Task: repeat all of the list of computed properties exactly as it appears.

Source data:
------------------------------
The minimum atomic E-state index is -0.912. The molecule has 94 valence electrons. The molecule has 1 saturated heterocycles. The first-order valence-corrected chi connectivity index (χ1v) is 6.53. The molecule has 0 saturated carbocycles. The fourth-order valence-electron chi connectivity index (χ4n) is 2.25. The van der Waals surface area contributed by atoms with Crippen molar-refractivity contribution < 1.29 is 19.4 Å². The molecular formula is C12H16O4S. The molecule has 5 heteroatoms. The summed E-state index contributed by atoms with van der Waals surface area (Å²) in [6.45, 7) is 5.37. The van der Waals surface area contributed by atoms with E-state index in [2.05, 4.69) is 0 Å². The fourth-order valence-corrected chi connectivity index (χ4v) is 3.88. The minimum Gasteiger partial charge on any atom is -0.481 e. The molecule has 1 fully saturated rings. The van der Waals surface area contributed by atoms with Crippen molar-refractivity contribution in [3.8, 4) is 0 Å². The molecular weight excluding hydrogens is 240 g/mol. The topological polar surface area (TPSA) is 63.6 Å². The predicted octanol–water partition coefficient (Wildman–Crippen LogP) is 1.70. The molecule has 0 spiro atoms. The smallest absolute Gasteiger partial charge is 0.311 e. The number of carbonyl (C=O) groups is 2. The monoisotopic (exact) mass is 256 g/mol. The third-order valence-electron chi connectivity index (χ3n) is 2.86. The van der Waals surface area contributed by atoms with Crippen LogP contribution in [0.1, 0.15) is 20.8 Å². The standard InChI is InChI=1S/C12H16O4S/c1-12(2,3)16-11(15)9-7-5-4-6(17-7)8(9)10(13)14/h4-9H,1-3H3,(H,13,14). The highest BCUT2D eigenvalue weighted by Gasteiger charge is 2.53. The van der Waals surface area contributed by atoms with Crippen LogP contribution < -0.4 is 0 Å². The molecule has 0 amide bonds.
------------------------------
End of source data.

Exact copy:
The minimum atomic E-state index is -0.912. The molecule has 94 valence electrons. The molecule has 1 saturated heterocycles. The first-order valence-corrected chi connectivity index (χ1v) is 6.53. The molecule has 0 saturated carbocycles. The fourth-order valence-electron chi connectivity index (χ4n) is 2.25. The van der Waals surface area contributed by atoms with Crippen molar-refractivity contribution < 1.29 is 19.4 Å². The molecular formula is C12H16O4S. The molecule has 5 heteroatoms. The summed E-state index contributed by atoms with van der Waals surface area (Å²) in [6.45, 7) is 5.37. The van der Waals surface area contributed by atoms with E-state index in [2.05, 4.69) is 0 Å². The fourth-order valence-corrected chi connectivity index (χ4v) is 3.88. The minimum Gasteiger partial charge on any atom is -0.481 e. The molecule has 1 fully saturated rings. The van der Waals surface area contributed by atoms with Crippen molar-refractivity contribution in [3.8, 4) is 0 Å². The molecular weight excluding hydrogens is 240 g/mol. The topological polar surface area (TPSA) is 63.6 Å². The predicted octanol–water partition coefficient (Wildman–Crippen LogP) is 1.70. The molecule has 0 spiro atoms. The smallest absolute Gasteiger partial charge is 0.311 e. The number of carbonyl (C=O) groups is 2. The monoisotopic (exact) mass is 256 g/mol. The third-order valence-electron chi connectivity index (χ3n) is 2.86. The van der Waals surface area contributed by atoms with Crippen LogP contribution in [0.1, 0.15) is 20.8 Å². The standard InChI is InChI=1S/C12H16O4S/c1-12(2,3)16-11(15)9-7-5-4-6(17-7)8(9)10(13)14/h4-9H,1-3H3,(H,13,14). The highest BCUT2D eigenvalue weighted by Gasteiger charge is 2.53. The van der Waals surface area contributed by atoms with Crippen LogP contribution < -0.4 is 0 Å². The molecule has 0 amide bonds.